We live in a cynical little world where reality television stars are chewed up, spit out, and thrown up on by Tara Reid literally within fifteen minutes. So it was with some smart-assed how-crazy-will-this-be attitude that I approached the Nashville Star auditions at the Wildhorse Saloon last weekend.
With a line of 1400 that wrapped around the block and the earliest hopeful having arrived at 11 p.m. the evening before, my expectations for some Taradise-style entertainment were high. After speaking to several completely normal people in line, I walked into the Wildhorse a bit disoriented. I mean, I had specifically chosen people with cowboy hats and hadn’t gotten so much as a “yee haw.”
Luckily, I was rewarded with perpetual motion inside. Nashville Star staff brought hopeful contestants inside in groups of ten where they were quickly registered and sent to another line upstairs. On the main stage, a seemingly endless parade of Ambers, Heathers and Brandies crossed to a microphone where they had 30 seconds to belt out an approved song before a quick “Thank You” told the next Heather, Amber or Brandie to step forward.
With the bright lights, the booming P.A., the cameras, and the table of producers, the scene had all the accoutrements of a reality television program. But there was something too hygienic about it. Questions ran through my mind: Where were all the crazy people? Would this procession of brunettes in blue jeans ever end? And how many phone numbers could I get if I started telling them I was a producer?
Well, if you’re going report on hot dogs, you’ve got to take a peek inside the sausage factory, so I headed upstairs and got my answers. The line of hopefuls were led like lambs to the slaughter upstairs for a pre-audition. In groups of ten, they entered a room with ten tables and a judge at each. A moderator yelled “Begin” and each had to start singing immediately because thirty seconds later, he yelled “Time!” and nearly pushed them out the back door.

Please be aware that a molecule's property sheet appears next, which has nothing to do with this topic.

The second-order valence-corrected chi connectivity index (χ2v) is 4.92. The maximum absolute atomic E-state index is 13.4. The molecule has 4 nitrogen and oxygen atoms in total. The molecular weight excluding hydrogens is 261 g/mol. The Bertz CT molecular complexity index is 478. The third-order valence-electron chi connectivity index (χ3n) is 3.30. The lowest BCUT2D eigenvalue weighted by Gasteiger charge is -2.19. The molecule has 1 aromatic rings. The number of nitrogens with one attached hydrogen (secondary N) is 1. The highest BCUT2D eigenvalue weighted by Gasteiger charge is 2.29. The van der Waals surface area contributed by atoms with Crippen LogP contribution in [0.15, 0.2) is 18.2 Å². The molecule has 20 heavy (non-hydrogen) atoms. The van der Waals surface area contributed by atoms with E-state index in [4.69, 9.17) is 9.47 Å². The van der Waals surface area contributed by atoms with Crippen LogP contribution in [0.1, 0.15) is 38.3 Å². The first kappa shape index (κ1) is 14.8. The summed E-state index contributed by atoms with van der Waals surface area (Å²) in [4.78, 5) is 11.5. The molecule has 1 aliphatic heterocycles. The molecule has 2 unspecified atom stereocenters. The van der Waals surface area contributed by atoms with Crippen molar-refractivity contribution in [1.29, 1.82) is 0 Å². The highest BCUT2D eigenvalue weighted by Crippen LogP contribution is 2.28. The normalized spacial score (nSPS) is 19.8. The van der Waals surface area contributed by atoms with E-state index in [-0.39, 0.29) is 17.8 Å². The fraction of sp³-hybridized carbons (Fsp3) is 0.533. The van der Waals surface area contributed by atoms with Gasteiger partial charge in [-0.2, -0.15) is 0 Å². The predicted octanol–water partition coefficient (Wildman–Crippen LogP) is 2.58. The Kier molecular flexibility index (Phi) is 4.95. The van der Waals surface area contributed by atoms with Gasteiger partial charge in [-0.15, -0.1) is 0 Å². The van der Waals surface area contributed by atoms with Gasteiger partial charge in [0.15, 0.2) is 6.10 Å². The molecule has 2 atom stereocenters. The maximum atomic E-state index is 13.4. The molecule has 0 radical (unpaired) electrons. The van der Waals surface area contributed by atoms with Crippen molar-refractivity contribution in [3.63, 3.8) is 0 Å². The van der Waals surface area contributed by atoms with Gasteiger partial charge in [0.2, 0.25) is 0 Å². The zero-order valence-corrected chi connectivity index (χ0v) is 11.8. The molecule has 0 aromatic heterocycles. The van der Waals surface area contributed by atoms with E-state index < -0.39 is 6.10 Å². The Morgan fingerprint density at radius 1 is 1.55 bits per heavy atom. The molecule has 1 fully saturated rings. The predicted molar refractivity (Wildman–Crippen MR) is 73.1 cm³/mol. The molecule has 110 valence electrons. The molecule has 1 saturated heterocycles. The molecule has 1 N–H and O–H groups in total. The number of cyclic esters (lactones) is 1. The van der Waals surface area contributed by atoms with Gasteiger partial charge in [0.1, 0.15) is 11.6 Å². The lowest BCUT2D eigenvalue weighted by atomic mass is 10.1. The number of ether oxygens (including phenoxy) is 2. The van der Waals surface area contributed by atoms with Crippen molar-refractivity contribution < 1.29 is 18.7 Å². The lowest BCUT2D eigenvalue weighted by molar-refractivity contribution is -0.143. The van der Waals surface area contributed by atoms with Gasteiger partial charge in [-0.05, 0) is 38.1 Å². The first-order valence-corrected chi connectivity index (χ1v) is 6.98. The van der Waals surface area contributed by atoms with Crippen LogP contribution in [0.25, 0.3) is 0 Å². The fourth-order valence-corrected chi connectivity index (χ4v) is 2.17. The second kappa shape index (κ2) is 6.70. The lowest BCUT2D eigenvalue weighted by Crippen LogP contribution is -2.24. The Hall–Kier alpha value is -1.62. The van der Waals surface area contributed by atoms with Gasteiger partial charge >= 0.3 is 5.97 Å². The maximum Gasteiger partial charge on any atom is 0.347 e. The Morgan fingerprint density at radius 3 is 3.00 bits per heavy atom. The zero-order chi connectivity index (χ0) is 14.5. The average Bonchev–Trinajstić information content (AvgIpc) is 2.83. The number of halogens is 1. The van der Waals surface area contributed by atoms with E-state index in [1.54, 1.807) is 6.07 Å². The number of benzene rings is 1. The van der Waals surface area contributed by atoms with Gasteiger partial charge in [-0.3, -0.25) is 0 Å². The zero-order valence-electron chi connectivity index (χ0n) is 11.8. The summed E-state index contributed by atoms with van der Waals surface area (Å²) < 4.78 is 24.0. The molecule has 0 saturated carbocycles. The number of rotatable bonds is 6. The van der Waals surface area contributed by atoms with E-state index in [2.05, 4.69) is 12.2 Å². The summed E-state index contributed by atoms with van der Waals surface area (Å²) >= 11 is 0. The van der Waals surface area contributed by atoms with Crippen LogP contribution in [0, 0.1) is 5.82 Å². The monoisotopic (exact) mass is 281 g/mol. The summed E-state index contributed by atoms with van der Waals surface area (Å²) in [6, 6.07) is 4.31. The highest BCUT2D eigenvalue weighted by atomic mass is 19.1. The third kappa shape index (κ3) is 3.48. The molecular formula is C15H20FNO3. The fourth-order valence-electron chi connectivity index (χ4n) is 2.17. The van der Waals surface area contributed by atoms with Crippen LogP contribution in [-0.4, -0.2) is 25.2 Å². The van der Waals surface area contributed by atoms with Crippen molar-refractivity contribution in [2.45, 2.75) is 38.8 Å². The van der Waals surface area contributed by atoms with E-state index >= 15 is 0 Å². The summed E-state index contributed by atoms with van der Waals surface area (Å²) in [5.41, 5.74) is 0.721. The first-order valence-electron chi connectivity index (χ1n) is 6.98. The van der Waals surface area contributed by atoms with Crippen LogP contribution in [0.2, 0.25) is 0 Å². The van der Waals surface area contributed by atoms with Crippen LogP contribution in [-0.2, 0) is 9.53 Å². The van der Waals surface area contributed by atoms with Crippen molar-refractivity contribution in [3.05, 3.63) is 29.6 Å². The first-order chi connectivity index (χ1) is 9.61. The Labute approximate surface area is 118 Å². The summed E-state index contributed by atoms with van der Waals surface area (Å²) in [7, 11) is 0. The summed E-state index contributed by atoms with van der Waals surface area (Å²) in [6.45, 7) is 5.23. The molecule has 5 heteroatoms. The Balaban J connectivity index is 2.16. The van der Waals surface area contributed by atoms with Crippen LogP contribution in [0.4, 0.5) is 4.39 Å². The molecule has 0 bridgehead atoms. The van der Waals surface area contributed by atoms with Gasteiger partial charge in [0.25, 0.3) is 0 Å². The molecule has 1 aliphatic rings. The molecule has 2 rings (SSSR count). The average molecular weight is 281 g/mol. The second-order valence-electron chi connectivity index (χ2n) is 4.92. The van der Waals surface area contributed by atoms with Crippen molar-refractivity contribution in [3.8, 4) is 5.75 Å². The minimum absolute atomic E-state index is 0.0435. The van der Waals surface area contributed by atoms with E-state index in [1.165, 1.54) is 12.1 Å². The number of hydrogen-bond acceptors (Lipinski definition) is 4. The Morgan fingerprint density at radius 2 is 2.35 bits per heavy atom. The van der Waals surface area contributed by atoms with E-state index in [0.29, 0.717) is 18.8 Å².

The chaos was hilarious. Ten people singing in one room all at once. Some brought guitars which added to the cacophony, some forgot how their songs started, and most didn’t make it. Out of each group usually less than three were led to the stage. For the rest, that was the end of the road. That was about as brutal a filter for big talent as you could imagine.
Downstairs, as the performers left the stage, they were breathless. Typical was the response I received from a stunned Jennine Sandford, “I think it went okay. I mean, thirty seconds isn’t very much time.”
After every 100 or so contestants, the producers would stop the procession and announce the call-backs. Out of those hundred, two or three would hear their names. In a mere five hours, they’d seen the whole lot and picked 42 for Saturday’s call-backs.
If Friday’s hopefuls felt slighted, they should take heart that though Nashville Star may have missed some talent during the cattle call, they certainly didn’t advance anyone without it. Saturday is pro through and through.
It’s also sincere and downright grown-up. You almost wonder how something so mature made it onto TV these days. Honestly, there’s a contestant named “Mike Hunt” and no one even chuckles when they call his name over the PA. I am officially the most childish person in the room.
Andrew Carlton, who made it to the call-backs, describes the entire experience as “sensory overload.” Carlton, like many of those called-back, is a songwriter in town who works a day job to pay the bills. Dean Miller, another local, has been through the wringer in the music business and plays an original called “Music Executive”—a song that makes a joke of the whole circus.
Where nervous brunette girls were a staple of Friday, it’s the composed, employed, adult men who are omnipresent Saturday. How the producers who run the whole show narrowed down the field this well is beyond me. But it’s not entirely surprising given Nashville Star’s track record for uncovering talent. Take, for example, the scorching debut of Miranda Lambert who was the second runner-up in the show’s first season and compare her rocking, ballsy style to the frizzy-haired guy from American Idol whose career found no traction.
I leave the Wildhorse sober and refreshed—two things Tara Reid never feels—and I’m pleased that not all reality television is based on eating bugs, having rich parents or getting insulted by a tightly-pantsed Englishman.
[This piece appeared in All the Rage.]